What I particularly love hearing from Rochelle is that Marge was a gifted woman, an occupational therapist.

Rochelle Owens is a poet and experimental playwright who has taught at Brown University, the University of California, San Diego, the University of Oklahoma, and the University of Southwestern Louisiana (now the University of Louisiana at Lafayette).

On her website, rochelleowens.org, Rochelle has posted some “recollections” in a section titled Autobiograpy. Here is a passage where she describes David Owens, as well as her reminiscences about some famous writers, including her friendship with poet Amiri Baraka. She creates the atmosphere of the disenfranchised artists of the time period–and David Owens considered himself an artist.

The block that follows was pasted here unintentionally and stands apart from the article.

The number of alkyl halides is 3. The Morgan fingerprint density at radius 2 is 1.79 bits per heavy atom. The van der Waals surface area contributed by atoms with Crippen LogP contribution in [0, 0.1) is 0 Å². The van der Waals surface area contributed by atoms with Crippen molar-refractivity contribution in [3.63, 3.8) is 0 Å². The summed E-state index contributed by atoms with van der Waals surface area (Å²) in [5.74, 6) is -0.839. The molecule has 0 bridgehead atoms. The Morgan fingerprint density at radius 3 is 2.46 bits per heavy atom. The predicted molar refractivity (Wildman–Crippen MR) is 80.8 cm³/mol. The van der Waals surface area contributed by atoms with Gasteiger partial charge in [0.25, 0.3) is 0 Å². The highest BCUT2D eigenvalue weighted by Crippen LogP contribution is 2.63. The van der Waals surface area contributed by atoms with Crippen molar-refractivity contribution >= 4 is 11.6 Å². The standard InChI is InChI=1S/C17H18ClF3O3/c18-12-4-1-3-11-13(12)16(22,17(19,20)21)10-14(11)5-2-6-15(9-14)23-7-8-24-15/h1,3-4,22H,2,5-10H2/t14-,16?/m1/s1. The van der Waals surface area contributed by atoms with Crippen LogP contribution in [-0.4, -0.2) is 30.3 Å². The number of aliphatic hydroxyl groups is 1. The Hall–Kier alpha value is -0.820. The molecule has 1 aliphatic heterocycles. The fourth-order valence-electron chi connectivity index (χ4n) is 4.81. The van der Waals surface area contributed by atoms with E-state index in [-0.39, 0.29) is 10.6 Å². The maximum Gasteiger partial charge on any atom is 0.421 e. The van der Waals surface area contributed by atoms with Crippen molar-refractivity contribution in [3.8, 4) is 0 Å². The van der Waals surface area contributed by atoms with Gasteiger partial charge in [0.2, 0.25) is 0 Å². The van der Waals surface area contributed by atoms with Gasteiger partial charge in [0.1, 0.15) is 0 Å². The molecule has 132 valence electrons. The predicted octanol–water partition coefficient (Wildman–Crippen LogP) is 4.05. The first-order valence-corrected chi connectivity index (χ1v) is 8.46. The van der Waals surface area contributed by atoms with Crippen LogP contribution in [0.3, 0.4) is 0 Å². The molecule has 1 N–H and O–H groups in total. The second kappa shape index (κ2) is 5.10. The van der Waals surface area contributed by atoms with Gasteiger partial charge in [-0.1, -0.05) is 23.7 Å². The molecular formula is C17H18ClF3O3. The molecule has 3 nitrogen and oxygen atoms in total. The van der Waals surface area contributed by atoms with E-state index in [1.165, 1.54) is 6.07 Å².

I did not personally know of any young women who wrote poetry then. When I stepped out of the subway and headed towards Christopher Street, I imagined myself as a poet. I felt adventurous and idealistic. A few years ago it occurred to me that during that period of my life I hadn’t been aware of the value of money. I think it’s a little strange. I was after all simply a poor working girl who was not even a graduate of Brooklyn college or C.C.N.Y. I did not have the luxury of having prosperous parents give me an allowance while I played out the role of being a poet searching for “authentic experience” while receiving an education at an expensive institution of higher learning. I did clerical work for a living and was innocently blind to the added disadvantages of being poor and female. Naively, I committed myself to art as ideology. It was in Pandora’s Box that my glance first rested on the animated face of David Owens. He had noticed me while he was engaged in conversation with a young painter by the name of AI Held, who has since become very successful. David was good-looking in a romantic English way. His personality was mercurial and seductive. He feigned an English accent and loved punctuating his obsessive speech with a French expression, raison d’etre, while railing against “bourgeois values.” He considered himself an artist while working as a salesman and doing carpentry. At the Peacock Café, The Lime-light, and the Cedar Bar, we met our friends and acquaintances who were painters, sculptors, photographers, poets and musicians. I came to know some of the leading personalities whose creative contributions have shaped avant-garde theatre, literature, and art in America during the last twenty-five years: Alexander Calder, Jack Gelber, Judith Malina, Julian Beck, Lee Strasberg, Ronald Bladen, Rod Steiger, Leo Castelli, and Tambimuttu.